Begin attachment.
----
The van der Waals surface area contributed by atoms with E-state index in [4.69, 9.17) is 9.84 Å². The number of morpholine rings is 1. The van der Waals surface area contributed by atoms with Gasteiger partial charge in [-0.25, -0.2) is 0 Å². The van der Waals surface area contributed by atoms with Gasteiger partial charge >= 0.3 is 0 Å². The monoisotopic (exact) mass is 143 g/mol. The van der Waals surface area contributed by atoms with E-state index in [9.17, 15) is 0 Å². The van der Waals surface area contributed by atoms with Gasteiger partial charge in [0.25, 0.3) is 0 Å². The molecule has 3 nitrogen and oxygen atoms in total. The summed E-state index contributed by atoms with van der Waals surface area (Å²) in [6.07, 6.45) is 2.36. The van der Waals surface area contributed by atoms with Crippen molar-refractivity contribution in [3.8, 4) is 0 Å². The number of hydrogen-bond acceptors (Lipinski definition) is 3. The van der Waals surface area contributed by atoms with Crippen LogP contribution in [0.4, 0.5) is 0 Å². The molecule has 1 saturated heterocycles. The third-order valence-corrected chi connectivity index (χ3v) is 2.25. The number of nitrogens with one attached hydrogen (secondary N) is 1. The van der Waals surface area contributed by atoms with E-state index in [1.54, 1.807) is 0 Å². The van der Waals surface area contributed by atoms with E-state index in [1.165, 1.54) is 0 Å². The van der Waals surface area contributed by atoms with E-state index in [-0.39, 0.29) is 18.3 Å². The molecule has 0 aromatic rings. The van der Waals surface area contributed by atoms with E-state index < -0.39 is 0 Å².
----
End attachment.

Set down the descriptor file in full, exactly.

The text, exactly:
The van der Waals surface area contributed by atoms with E-state index in [4.69, 9.17) is 9.84 Å². The number of morpholine rings is 1. The van der Waals surface area contributed by atoms with Gasteiger partial charge in [-0.25, -0.2) is 0 Å². The van der Waals surface area contributed by atoms with Gasteiger partial charge >= 0.3 is 0 Å². The monoisotopic (exact) mass is 143 g/mol. The van der Waals surface area contributed by atoms with E-state index in [9.17, 15) is 0 Å². The van der Waals surface area contributed by atoms with Gasteiger partial charge in [0.25, 0.3) is 0 Å². The molecule has 3 nitrogen and oxygen atoms in total. The summed E-state index contributed by atoms with van der Waals surface area (Å²) in [6.07, 6.45) is 2.36. The van der Waals surface area contributed by atoms with Crippen molar-refractivity contribution in [3.8, 4) is 0 Å². The number of hydrogen-bond acceptors (Lipinski definition) is 3. The van der Waals surface area contributed by atoms with Crippen LogP contribution in [0.4, 0.5) is 0 Å². The molecule has 1 saturated heterocycles. The third-order valence-corrected chi connectivity index (χ3v) is 2.25. The number of nitrogens with one attached hydrogen (secondary N) is 1. The van der Waals surface area contributed by atoms with E-state index in [1.54, 1.807) is 0 Å². The van der Waals surface area contributed by atoms with E-state index in [1.165, 1.54) is 0 Å². The van der Waals surface area contributed by atoms with E-state index in [-0.39, 0.29) is 18.3 Å². The molecule has 0 aromatic rings. The van der Waals surface area contributed by atoms with E-state index < -0.39 is 0 Å².